Signed, Recovering Cyclist.
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A couple of years ago the Hong Kong Shanghai Bank of Canada, a.k.a. HSBC — we go back a long way — wrote me that the bank was closing my business account. After a specific date, the Head of Business Banking wrote, “you will be unable to conduct any further transactions using your HSBC business account and any cheques presented for payment will be returned.”
I panicked. Maybe my account was overdrawn. But no. The bank statement showed I had a balance of $12,798.48 mainly from my book and freelance-writing earnings.
There was a time when $12,798.48 would provide the down payment on a west side Vancouver house. When I phoned the Head of Banking to ask why I was banned from HSBC, he said my account was stagnant and HSBC wanted to concentrate on “wealth management” in future.
I agree that book sales have slowed and freelance earnings have drastically diminished, but HSBC and other Canadian banks benefit from our solid Canadian laws and regulations that protect our financial institutions from the meltdowns that have weakened other countries.
I transferred my money to one of the top five Canadian banks. But when I checked my bank statement recently, it showed a balance of $12,799.50.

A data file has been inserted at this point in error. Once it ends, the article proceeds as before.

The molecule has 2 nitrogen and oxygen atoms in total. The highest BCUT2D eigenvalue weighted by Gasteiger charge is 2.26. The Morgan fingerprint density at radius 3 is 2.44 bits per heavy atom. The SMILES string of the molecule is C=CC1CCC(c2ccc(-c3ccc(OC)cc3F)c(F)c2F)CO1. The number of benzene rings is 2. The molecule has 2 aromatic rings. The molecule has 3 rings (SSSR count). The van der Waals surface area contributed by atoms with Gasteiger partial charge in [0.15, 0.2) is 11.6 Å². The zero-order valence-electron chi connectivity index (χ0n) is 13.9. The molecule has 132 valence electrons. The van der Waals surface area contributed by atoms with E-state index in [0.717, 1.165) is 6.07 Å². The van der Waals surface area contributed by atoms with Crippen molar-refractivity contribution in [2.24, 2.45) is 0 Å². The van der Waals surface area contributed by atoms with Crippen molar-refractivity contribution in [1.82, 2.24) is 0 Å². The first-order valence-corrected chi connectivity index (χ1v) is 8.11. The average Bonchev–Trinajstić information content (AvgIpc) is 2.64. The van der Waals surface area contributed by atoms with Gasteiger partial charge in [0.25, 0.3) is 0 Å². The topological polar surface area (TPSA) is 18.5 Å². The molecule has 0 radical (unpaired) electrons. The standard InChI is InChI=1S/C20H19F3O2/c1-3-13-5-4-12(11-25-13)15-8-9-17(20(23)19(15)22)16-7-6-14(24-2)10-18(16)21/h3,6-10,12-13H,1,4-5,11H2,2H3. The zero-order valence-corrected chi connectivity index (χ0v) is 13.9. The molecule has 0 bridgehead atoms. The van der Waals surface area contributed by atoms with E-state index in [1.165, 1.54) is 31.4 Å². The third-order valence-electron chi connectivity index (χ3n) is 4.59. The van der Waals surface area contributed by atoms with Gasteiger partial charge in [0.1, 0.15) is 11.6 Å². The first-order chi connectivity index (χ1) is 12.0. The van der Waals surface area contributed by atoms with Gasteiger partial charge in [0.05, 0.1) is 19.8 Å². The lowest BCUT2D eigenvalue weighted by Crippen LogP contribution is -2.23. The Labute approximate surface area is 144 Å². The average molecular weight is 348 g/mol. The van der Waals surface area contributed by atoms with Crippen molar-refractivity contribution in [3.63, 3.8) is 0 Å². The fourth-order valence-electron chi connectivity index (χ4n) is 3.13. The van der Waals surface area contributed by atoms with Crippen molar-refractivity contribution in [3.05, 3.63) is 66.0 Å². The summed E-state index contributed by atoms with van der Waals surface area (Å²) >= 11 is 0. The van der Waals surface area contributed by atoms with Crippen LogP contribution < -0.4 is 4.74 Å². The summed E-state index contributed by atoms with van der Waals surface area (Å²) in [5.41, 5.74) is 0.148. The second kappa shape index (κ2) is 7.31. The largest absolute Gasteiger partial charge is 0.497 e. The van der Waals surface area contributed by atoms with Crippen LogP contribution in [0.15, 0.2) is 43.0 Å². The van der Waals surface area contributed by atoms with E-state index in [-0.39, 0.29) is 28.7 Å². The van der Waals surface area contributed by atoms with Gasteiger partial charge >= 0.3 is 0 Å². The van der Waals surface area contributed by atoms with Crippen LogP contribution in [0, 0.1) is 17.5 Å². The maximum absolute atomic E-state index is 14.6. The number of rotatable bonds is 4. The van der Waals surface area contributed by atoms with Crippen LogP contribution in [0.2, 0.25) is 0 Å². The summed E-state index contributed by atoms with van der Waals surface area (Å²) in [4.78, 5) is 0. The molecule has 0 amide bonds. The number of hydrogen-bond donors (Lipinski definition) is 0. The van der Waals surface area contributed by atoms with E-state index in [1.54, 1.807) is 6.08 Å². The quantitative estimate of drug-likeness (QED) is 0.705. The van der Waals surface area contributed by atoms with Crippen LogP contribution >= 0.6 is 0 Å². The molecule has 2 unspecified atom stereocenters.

So much for wealth management. What is wrong with the Canadian banking system?
Opinion: Three women of different political stripes gather on Saturna Island to talk electoral reform
When I opened the door of my Saturna Island home earlier this fall, I found a petite young woman wearing black stretch jeans, boots and a jacket standing in my leaf-littered carport. Startled, I recognized Maryam Monsef, the 31-year-old Afghan refugee who is now Canada’s Minister for Democratic Institutions, responsible for changing how Canadians choose their MP’s before the next federal election.
I knew that Green Party MP Elizabeth May was bringing Liberal Minister Monsef to our island for a community hall potluck to discuss electoral reform and I was invited. But I did not expect to see the minister herself, a rookie MP elected in 2015, at the door.
Parked under the Arbutus tree in my driveway was Saturna’s Salacious Chartreuse Shuttle, a green minivan paid for by the Lions’ Club to drive VIP’s around our island, which has no public transport. May huddled in the back row with the minister’s policy adviser Chris Evelyn. Minister Monsef hopped into the front seat beside our driver, Saturna Heritage Centre president Richard Blagborne. I climbed into the middle seat.
We set off in the hideous green van through the fir and arbutus forests to visit East Point Lighthouse, which is a heritage site in the Gulf Islands National Park Reserve. There were no police, and the park warden was off-island. Our only escort was a widowed wild turkey who scampers endlessly over the gravel roads looking for her lost mate.